Amid the blizzard of news stories circling Westminster on Friday, it would have been easy to miss an announcement of considerable significance to victims of the contaminated blood scandal and their families.
In a written statement to Parliament, Damian Green confirmed that the inquiry into the scandal – announced by the Prime Minister in July – will take the form of a UK-wide, statutory inquiry.
Not only that, it will no longer be set up by the Department of Health (DoH), but by the Cabinet Office. Campaigners for the victims and their families had boycotted talks with Downing Street, arguing that the DoH would have a conflict of interest, due to the need for the inquiry to investigate the actions of health officials.
However, there was yet more disappointment and frustration over the continued failure to appoint an inquiry chair or to announce terms of reference.
The story begins some four decades before Friday’s announcement. During the 1970s and 80s, around 7,500 people in the UK were infected with hepatitis C and/or HIV. Those infected – many of whom were haemophiliacs – had been treated with contaminated ‘clotting factor’ products.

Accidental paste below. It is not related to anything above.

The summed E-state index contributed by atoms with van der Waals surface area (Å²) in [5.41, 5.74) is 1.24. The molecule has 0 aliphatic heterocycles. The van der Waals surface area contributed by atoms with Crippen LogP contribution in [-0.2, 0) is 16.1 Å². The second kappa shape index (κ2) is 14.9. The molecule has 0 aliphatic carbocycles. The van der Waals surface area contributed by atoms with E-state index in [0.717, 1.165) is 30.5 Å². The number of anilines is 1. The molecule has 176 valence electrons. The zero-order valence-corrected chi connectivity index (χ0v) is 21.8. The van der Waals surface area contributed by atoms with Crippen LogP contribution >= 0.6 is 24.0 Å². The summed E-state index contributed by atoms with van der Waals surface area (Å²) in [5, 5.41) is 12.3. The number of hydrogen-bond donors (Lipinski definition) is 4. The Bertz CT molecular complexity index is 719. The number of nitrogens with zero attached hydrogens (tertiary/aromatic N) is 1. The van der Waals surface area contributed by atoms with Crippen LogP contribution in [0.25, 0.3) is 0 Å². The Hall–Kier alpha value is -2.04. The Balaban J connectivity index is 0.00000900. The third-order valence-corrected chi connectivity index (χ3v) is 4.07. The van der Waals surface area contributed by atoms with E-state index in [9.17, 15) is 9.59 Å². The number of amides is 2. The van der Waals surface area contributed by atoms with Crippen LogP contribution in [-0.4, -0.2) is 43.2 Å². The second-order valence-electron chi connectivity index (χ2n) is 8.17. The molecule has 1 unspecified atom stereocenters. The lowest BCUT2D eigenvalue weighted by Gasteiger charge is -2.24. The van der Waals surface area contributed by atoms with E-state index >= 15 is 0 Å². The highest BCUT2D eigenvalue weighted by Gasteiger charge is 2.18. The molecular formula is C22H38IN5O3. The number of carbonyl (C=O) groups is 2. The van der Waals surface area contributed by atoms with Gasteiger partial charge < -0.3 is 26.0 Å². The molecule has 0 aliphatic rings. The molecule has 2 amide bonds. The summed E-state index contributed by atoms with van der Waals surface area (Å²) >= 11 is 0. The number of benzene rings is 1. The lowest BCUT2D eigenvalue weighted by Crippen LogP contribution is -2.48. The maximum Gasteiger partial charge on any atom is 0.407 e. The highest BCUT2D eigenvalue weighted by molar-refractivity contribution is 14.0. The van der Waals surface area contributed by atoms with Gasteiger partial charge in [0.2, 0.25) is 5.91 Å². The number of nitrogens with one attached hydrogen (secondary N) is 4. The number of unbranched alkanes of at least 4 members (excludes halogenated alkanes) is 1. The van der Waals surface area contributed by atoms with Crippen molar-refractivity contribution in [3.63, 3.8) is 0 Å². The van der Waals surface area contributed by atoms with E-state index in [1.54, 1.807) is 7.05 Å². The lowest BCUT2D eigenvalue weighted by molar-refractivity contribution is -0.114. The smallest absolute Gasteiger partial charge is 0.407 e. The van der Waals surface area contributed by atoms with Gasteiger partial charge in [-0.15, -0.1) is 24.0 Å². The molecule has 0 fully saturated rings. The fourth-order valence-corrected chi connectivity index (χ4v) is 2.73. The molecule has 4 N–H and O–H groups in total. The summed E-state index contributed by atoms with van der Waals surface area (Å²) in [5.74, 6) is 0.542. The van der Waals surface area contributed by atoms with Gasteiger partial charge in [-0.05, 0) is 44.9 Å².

At least 2,400 patients are estimated to have died as a result, and many remain terminally ill. Due to the stigma attached to Aids, some families felt the need to disguise the what was causing their loved ones to die.
Most of the infections were caused by the plasma-derived product, ‘Factor VIII’, which was imported from the United States and elsewhere. As demand sky-rocketed for what was seen as a revolutionary medicine, pharmaceutical companies paid more and more donors in order to service it.
Among those donors were prison inmates and drug users. Tens of thousands of people donated to each individual batch of the product. If one of those donors was infected, the product and its recipients were too.
The fight for an inquiry
The announcement of a statutory inquiry has been a long time coming. It is the culmination of years of campaigning by victims and their families.
A private review was carried out between 2007 and 2009, but it had no legal powers, such as the ability to summon witnesses. The review found that many contemporaneous government papers had been destroyed.
It was followed some years later by a judge-led inquiry extending to Scotland only. It examined only five deaths. Lord Penrose’s report ultimately recommended blood that anyone in Scotland who had received a blood transfusion before 1991 and who had not been tested for Hepatitis C in the interim obtain a blood test.